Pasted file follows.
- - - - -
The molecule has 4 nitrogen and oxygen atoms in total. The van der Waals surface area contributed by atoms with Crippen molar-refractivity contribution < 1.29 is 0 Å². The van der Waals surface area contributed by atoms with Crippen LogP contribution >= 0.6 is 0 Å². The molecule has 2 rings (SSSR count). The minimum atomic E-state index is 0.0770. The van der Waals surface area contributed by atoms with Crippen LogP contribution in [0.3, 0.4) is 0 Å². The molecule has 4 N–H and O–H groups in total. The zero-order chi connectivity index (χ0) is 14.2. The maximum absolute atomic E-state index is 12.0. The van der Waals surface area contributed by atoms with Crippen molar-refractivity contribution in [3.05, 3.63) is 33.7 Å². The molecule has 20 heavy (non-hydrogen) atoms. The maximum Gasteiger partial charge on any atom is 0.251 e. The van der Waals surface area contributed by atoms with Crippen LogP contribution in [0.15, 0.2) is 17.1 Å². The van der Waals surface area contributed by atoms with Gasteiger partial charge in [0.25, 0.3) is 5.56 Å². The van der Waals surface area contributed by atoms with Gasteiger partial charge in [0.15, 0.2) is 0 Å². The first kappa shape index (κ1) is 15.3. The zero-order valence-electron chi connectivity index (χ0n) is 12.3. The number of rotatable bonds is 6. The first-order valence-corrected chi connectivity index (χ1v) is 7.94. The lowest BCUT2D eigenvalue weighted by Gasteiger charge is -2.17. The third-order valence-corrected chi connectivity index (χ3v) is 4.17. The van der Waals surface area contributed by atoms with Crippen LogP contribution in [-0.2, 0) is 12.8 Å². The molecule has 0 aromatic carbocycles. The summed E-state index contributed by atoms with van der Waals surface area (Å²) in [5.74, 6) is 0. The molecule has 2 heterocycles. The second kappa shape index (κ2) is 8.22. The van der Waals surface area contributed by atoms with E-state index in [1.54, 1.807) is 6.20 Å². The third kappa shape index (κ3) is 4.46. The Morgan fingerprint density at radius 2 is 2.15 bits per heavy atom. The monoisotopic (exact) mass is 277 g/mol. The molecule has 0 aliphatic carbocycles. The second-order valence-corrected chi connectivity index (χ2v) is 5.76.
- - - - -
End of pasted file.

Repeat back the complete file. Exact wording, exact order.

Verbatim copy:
The molecule has 4 nitrogen and oxygen atoms in total. The van der Waals surface area contributed by atoms with Crippen molar-refractivity contribution < 1.29 is 0 Å². The van der Waals surface area contributed by atoms with Crippen LogP contribution >= 0.6 is 0 Å². The molecule has 2 rings (SSSR count). The minimum atomic E-state index is 0.0770. The van der Waals surface area contributed by atoms with Crippen LogP contribution in [0.3, 0.4) is 0 Å². The molecule has 4 N–H and O–H groups in total. The zero-order chi connectivity index (χ0) is 14.2. The maximum absolute atomic E-state index is 12.0. The van der Waals surface area contributed by atoms with Crippen molar-refractivity contribution in [3.05, 3.63) is 33.7 Å². The molecule has 20 heavy (non-hydrogen) atoms. The maximum Gasteiger partial charge on any atom is 0.251 e. The van der Waals surface area contributed by atoms with Crippen LogP contribution in [0.15, 0.2) is 17.1 Å². The van der Waals surface area contributed by atoms with Gasteiger partial charge in [0.25, 0.3) is 5.56 Å². The van der Waals surface area contributed by atoms with Gasteiger partial charge in [0.15, 0.2) is 0 Å². The first kappa shape index (κ1) is 15.3. The zero-order valence-electron chi connectivity index (χ0n) is 12.3. The number of rotatable bonds is 6. The first-order valence-corrected chi connectivity index (χ1v) is 7.94. The lowest BCUT2D eigenvalue weighted by Gasteiger charge is -2.17. The third-order valence-corrected chi connectivity index (χ3v) is 4.17. The van der Waals surface area contributed by atoms with Crippen LogP contribution in [-0.2, 0) is 12.8 Å². The molecule has 0 aromatic carbocycles. The summed E-state index contributed by atoms with van der Waals surface area (Å²) in [5.74, 6) is 0. The molecule has 2 heterocycles. The second kappa shape index (κ2) is 8.22. The van der Waals surface area contributed by atoms with E-state index in [1.54, 1.807) is 6.20 Å². The third kappa shape index (κ3) is 4.46. The Morgan fingerprint density at radius 2 is 2.15 bits per heavy atom. The monoisotopic (exact) mass is 277 g/mol. The molecule has 0 aliphatic carbocycles. The second-order valence-corrected chi connectivity index (χ2v) is 5.76.